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Our Parish History

In September, 1905, Bishop Bernard J. McQuaid of the Rochester Catholic Diocese established a parish in the hamlet of Despatch, later to be known as East Rochester. With only a dozen Catholic families, mass was said in a hall on the third floor of an East Rochester Commercial Street building owned by Adolphus D. Branchaud.

As the area grew, so did the parish. On August 12, 1906, Bishop McQuaid, accompanied by many visiting priests, helped with the laying of the cornerstone of a new building at West Commercial and South Garfield Streets. Reverend Bernard J. Gefell was appointed pastor.

The new church and rectory were built at a cost of $13,000. By 1927, the parish had grown so much that both the church and the rectory had to be enlarged at a cost of $40,000.

It was Father Gefell's desire to establish a Catholic school in the community. In 1917, he purchased several lots on the corner of West Avenue and South Garfield Street. Plans for the school building were drawn up over the next eight years, but were then laid aside.

In 1938, the parish organized the Catholic Youth Association. Held on the third floor of the Harry Eyer Building, the facility gave the Catholic youth of the village a place for recreation. A decade later, on October 26, 1948, a recreation center, which cost $100,000, was dedicated. The property, located at West Avenue and South Garfield Street, was opened by direction of Father Gefell for all the youth of the village, regardless of their religion.

Father Gefell died on February 9, 1950. Bishop James E. Kearney appointed Reverend Roy B. Morphy as the new pastor of St. Jerome Parish.

Father Morphy put much of his energy into raising money for a Catholic elementary school. His dream was fulfilled at the groundbreaking on June 29, 1954. It was situated on the original lots which Father Gefell had purchased thirty-seven years earlier.

The parish was shocked at the sudden death of their pastor in February of 1965. Reverend Anthony F. Calimeri, who had served the parish as assistant pastor in the 1950's, was appointed pastor of St. Jerome Church. He remained until 1983, when the Precious Blood Fathers were assigned to the parish by Bishop Matthew H. Clark. Reverend Nicholas Arioli became pastor. In September 1986, Reverend Richard J. Masciangelo was appointed pastor.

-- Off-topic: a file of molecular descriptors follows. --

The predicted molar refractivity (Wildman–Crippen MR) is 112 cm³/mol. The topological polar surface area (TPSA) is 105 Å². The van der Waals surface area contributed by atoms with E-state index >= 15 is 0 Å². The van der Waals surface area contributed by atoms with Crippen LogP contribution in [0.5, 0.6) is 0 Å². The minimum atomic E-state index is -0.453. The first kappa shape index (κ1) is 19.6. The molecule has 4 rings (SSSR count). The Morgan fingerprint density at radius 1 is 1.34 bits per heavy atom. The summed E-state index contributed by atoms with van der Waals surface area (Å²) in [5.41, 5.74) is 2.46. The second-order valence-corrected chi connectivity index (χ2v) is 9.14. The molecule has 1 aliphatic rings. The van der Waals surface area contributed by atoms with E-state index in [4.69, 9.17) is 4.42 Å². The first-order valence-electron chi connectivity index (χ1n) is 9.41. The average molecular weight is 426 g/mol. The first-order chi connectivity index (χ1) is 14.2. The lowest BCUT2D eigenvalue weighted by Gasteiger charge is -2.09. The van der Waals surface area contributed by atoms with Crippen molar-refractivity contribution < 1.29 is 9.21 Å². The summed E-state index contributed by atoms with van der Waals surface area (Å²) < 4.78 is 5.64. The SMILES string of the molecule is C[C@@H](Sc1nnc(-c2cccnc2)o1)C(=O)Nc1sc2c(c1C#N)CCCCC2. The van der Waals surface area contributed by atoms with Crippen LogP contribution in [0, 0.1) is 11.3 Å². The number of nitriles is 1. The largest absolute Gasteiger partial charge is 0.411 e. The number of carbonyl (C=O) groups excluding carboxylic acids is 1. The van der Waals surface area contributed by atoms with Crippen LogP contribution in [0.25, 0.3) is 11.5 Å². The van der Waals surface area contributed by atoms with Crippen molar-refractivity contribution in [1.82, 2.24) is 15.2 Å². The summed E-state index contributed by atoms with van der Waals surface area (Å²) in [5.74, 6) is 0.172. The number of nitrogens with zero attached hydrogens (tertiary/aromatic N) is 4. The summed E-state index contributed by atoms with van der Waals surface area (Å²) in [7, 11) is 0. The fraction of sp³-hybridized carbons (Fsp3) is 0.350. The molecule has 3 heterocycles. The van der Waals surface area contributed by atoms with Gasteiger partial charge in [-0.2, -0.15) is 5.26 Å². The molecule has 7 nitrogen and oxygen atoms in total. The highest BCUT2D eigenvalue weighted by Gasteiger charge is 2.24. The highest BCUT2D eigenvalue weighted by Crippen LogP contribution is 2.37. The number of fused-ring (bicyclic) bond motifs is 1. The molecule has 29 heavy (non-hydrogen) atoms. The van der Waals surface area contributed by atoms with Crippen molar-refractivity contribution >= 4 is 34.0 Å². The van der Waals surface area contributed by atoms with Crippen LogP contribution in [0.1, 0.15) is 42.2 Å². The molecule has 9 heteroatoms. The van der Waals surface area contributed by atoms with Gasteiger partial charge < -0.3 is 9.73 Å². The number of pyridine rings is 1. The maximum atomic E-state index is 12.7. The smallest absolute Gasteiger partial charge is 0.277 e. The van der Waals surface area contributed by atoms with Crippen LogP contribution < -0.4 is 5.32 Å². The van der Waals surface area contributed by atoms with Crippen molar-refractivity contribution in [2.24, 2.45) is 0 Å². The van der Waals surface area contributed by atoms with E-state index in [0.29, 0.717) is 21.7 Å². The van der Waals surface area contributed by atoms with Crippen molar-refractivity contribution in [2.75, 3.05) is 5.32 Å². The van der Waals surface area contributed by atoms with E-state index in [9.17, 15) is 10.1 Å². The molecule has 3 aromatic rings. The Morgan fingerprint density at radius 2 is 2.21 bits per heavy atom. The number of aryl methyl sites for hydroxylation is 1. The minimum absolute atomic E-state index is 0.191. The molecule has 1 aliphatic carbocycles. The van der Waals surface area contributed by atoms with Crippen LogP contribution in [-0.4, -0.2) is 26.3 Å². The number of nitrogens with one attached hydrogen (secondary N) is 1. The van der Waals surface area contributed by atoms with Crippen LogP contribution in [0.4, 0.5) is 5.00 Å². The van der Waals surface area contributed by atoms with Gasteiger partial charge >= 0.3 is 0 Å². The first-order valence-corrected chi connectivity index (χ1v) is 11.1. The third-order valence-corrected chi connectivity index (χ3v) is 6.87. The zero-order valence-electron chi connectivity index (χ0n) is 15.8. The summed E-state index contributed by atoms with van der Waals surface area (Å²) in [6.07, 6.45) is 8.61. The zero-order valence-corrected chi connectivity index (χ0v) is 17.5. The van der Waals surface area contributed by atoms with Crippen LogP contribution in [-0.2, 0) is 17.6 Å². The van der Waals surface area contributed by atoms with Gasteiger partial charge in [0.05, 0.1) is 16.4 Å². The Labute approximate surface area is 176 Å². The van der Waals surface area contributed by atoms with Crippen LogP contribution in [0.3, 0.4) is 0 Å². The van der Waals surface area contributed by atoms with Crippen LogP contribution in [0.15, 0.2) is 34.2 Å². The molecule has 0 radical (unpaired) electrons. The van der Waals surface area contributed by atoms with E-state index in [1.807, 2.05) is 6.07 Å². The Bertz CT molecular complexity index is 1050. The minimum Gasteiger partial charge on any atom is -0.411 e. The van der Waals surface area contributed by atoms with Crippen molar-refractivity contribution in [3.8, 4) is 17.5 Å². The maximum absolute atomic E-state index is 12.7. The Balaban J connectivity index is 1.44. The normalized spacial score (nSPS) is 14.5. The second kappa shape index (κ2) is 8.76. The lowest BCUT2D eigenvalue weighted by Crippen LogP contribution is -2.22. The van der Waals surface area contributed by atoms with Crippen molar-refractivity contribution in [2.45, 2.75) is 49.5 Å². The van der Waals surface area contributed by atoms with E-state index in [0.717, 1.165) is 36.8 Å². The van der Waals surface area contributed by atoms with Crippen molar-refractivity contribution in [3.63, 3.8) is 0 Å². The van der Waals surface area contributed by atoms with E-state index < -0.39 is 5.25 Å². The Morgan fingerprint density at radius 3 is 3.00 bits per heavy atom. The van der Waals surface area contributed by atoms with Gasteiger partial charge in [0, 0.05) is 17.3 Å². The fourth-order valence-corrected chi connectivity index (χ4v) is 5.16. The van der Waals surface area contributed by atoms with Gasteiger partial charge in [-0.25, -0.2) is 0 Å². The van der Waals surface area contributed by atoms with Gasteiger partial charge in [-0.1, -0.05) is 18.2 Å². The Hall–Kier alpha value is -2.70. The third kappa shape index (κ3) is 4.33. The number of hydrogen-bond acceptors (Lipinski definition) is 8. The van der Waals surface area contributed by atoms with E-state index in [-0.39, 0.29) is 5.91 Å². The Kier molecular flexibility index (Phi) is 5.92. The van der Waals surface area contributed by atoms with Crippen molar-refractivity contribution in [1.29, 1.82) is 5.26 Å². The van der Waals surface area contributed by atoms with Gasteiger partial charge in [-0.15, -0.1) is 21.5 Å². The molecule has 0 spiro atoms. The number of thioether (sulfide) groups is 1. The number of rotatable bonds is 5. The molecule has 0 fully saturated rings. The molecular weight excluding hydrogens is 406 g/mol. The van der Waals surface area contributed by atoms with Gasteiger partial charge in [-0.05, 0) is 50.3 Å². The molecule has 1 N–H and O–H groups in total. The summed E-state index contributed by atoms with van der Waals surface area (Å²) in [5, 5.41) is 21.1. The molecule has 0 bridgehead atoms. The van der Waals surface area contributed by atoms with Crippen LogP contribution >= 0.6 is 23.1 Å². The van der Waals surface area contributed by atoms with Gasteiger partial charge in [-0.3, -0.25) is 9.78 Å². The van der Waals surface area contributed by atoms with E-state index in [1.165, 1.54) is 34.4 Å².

St. Jerome School was closed in June 1987 due to declining enrollment.

In June of 1994, Father Masciangelo retired from St. Jerome Church. He died suddenly on December 19, 1994. Father Albert Delmonte was named pastor of St. Jerome Church in June 1994, by Bishop Matthew H. Clark. Father Delmonte was pastor until November 1999. Bishop Clark appointed Father Michael F. Conboy, in January 2000, and retired June 2005. Father Steven Lape was appointed as pastor on June 28, 2005.

In June of 2011, Father Willian B. Leone was appointed as the church pastor. Having served a short term with St. Jerome back in 1977-1980, his return has been a very welcome one.

Who was St. Jerome?

Also Known As: Eusebius Hieronymus Sophronius; Girolamo; Hieronymus; Man of the Bible

Memorial Day: September 30

Born: 340 in Strido, Dalmatia

Died: 420 in Bethlehem

Patronage: archeologists, archivists, Bible scholars, librarians, libraries, people named Jerome, schoolchildren, students, translators

St. Jerome, who is called in Latin "Hieronymus", which means "holy name", was born in Dalmatia in 340 A.D. He was baptized a Catholic when he was eighteen years old. After living as a hermit in Palestine, St. Jerome went to Rome. Much against his will, because of his great humility, he was ordained a priest. St. Damasus, the thirty-ninth Pope, commissioned him to translate the whole Bible into Latin. It took St. Jerome fourteen years to make his first version of the Holy Scripture in Latin, in what is known as the Vulgate. A few more years were required to make emendations, and then, in the beginning of the fifth century, the work was completed.

St. Jerome had a great devotion to the Blessed Virgin Mary. He went to Bethlehem, and lived near the crib where Our Lord was born. Two disciples there, St. Paula, and her daughter, St. Eustochium, set up three convents for nuns under St. Jerome's direction.

 St. Jerome also had a great devotion to the Guardian Angels. He is the doctor of the Church, who assures us that each one of us has a Guardian Angel for him or her self.

St. Jerome died in Bethlehem in 420 A. D., with his head in the manger where Our Lord was born. His body is kept at the Church of St. Mary Major in Rome, where Our Lord's crib is also kept.

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